Classic Japanese Print Art from the 1800’s is Coming Soon…
Andō Hiroshige, Taiso Yoshitoshi, and Utagawa Kunisada, are definitely not household names that you would recognize unless you were a big fan or museum curator of japanese art. Asgard Press is proud to be adding a Vintage Japanese Prints Calendar to the 2019 collection scheduled to be released in late August and the aforementioned artists and their work are featured prominently from within. You will behold the classically elegant beauty and enduring quality of these Japanese old masters authentic in every detail in the imagery from the 1850s – 1920s which are faithfully recreated and feature lavish countryside landscapes, exotic wildlife, and majestic mountains and moonlit maritime scenery sure to scintillate your senses. We’d like to share a few images by these artists and tell you a little bit about them.
Andō Hiroshige was born in 1797 and was the son of a samurai. You’d think a person born into the warrior class might follow in those footsteps. In this case however, the son became one of the best known artists of his generation for turning out exquisite nature and landscape prints.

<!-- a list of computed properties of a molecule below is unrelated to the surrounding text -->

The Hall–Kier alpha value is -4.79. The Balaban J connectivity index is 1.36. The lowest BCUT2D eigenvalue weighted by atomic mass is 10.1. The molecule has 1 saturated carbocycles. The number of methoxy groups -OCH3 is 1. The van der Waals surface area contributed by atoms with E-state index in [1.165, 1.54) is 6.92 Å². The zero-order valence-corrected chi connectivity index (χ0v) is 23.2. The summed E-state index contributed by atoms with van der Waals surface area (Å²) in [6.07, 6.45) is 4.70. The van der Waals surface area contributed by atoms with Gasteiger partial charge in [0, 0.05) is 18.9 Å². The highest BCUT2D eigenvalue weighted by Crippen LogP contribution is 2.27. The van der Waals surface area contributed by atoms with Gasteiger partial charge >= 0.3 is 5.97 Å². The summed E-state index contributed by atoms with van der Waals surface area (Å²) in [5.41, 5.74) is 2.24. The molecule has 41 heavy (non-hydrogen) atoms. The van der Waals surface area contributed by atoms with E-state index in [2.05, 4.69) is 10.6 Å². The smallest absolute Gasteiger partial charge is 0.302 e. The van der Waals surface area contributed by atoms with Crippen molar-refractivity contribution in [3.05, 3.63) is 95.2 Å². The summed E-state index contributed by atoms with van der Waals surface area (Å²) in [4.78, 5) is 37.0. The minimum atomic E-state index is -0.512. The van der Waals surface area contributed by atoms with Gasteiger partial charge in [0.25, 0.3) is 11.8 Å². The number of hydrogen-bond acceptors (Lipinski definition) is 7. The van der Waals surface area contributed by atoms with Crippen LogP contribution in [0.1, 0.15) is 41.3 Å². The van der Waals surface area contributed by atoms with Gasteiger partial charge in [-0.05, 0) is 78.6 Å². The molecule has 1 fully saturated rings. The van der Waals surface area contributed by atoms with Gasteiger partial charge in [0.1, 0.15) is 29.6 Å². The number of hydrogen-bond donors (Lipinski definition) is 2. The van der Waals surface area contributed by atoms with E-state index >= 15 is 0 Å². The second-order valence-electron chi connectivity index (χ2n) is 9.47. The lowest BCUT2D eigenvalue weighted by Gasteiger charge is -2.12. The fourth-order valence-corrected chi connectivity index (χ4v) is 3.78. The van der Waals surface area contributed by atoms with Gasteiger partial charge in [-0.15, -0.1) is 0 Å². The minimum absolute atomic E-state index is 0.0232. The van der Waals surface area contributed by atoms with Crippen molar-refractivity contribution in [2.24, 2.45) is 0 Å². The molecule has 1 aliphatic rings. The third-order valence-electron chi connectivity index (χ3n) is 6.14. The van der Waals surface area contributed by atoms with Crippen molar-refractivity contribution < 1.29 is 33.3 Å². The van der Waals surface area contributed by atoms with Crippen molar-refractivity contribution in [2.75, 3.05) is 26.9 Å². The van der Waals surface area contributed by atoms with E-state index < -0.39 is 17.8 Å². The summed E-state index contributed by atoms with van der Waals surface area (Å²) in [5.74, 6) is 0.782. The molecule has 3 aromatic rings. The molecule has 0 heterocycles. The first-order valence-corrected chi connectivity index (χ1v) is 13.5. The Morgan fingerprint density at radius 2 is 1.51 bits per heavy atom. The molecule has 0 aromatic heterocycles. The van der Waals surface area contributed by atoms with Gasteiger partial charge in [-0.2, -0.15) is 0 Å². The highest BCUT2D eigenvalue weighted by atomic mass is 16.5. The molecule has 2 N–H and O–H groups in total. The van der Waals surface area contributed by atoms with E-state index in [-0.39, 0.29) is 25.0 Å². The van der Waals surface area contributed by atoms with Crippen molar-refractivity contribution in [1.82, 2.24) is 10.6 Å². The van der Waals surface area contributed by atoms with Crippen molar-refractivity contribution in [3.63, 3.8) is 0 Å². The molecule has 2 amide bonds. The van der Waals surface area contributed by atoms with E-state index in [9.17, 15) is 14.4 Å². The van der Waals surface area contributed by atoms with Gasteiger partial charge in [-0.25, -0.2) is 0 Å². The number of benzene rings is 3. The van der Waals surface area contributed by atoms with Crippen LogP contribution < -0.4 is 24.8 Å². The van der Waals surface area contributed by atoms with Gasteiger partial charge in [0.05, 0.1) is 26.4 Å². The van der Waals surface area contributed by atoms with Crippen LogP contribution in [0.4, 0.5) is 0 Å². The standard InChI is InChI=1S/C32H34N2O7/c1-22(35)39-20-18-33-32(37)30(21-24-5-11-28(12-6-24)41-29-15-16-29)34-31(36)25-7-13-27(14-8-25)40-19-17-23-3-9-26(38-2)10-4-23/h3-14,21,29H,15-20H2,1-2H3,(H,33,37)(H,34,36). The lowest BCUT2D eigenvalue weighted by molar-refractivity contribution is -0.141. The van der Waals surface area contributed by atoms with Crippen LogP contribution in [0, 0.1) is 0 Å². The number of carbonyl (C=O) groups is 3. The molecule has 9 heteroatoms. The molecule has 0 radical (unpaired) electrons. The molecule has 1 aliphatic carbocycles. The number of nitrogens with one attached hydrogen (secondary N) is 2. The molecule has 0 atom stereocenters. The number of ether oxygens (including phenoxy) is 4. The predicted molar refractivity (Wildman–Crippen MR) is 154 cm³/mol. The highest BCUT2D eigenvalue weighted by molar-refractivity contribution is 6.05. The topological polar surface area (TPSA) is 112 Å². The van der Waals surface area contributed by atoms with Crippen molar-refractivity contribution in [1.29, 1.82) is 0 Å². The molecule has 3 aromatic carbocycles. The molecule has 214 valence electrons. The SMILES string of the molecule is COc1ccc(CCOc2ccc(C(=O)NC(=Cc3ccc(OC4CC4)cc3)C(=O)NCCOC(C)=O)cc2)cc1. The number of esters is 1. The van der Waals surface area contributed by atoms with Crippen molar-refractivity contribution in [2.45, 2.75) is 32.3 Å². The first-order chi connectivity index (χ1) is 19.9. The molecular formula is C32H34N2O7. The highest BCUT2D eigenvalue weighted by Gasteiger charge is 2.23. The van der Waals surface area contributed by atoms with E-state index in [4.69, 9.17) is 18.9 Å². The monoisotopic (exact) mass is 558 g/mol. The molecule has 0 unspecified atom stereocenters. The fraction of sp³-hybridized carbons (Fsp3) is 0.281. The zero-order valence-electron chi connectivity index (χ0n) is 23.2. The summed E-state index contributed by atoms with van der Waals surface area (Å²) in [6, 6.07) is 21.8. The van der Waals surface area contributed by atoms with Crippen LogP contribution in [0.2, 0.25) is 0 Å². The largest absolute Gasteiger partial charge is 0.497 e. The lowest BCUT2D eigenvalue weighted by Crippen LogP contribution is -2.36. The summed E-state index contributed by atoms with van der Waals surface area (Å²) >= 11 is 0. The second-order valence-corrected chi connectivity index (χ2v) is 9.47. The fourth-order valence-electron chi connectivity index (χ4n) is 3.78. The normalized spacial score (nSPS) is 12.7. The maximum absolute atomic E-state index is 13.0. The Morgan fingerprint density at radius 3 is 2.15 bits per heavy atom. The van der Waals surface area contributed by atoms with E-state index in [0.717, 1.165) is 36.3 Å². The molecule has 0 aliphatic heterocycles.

Born in 1839, Taiso Yoshitoshi was an unwanted child who was raised by his Uncle and by all accounts had a very unpleasant childhood. In his twenties, turmoil continued to follow him in the way of political unrest and civil war-like skirmishes between followers of the Emperor and their opponents and this was reflected in some of his early works which featured violent and bloody scenes. As the political landscape changed in his later life, so did his art. He found commercial success selling a series of women prints and even ghosts of which he believed to have really seen!
Utagawa Kunisada was perhaps the best known, commercially successful, and prolific of the three artists featured in our calendar. His best known works were woodblock prints of “the floating world” movement featuring erotic portraits of women and actors.
Here are some other images of Japanese art to get you in the mood…
Featured images in our calendar and in this post are courtesy of Library of Congress, Prints and photographs division, Washington DC as well as the Metropolitan Museum of Art public domain.